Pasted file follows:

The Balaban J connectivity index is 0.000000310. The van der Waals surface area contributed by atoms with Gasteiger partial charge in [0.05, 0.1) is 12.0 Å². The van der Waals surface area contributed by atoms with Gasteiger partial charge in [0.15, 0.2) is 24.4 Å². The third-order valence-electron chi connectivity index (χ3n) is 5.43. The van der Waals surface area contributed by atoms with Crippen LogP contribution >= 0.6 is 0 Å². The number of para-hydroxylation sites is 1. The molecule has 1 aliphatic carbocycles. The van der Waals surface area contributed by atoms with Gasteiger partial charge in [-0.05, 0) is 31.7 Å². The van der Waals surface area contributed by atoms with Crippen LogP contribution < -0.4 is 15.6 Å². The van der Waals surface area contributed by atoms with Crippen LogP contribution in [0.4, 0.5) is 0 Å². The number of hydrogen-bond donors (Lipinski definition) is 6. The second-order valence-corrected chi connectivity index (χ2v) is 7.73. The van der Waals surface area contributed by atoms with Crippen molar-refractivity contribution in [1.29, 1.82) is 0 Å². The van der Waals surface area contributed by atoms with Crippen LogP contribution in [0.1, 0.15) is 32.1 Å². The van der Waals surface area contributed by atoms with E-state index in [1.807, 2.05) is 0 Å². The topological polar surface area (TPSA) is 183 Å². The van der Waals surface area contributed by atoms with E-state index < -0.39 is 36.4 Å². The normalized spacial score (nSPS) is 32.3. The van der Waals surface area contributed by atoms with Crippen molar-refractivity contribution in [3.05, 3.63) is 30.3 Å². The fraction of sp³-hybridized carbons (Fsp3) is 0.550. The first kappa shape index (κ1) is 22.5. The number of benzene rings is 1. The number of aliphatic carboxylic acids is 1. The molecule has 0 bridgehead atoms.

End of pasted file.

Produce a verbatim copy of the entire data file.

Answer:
The Balaban J connectivity index is 0.000000310. The van der Waals surface area contributed by atoms with Gasteiger partial charge in [0.05, 0.1) is 12.0 Å². The van der Waals surface area contributed by atoms with Gasteiger partial charge in [0.15, 0.2) is 24.4 Å². The third-order valence-electron chi connectivity index (χ3n) is 5.43. The van der Waals surface area contributed by atoms with Crippen LogP contribution >= 0.6 is 0 Å². The number of para-hydroxylation sites is 1. The molecule has 1 aliphatic carbocycles. The van der Waals surface area contributed by atoms with Gasteiger partial charge in [-0.05, 0) is 31.7 Å². The van der Waals surface area contributed by atoms with Crippen LogP contribution < -0.4 is 15.6 Å². The van der Waals surface area contributed by atoms with Crippen LogP contribution in [0.4, 0.5) is 0 Å². The number of hydrogen-bond donors (Lipinski definition) is 6. The second-order valence-corrected chi connectivity index (χ2v) is 7.73. The van der Waals surface area contributed by atoms with Crippen molar-refractivity contribution in [1.29, 1.82) is 0 Å². The van der Waals surface area contributed by atoms with Crippen LogP contribution in [0.1, 0.15) is 32.1 Å². The van der Waals surface area contributed by atoms with E-state index in [1.807, 2.05) is 0 Å². The topological polar surface area (TPSA) is 183 Å². The van der Waals surface area contributed by atoms with E-state index < -0.39 is 36.4 Å². The normalized spacial score (nSPS) is 32.3. The van der Waals surface area contributed by atoms with Crippen molar-refractivity contribution in [3.05, 3.63) is 30.3 Å². The fraction of sp³-hybridized carbons (Fsp3) is 0.550. The first kappa shape index (κ1) is 22.5. The number of benzene rings is 1. The number of aliphatic carboxylic acids is 1. The molecule has 0 bridgehead atoms.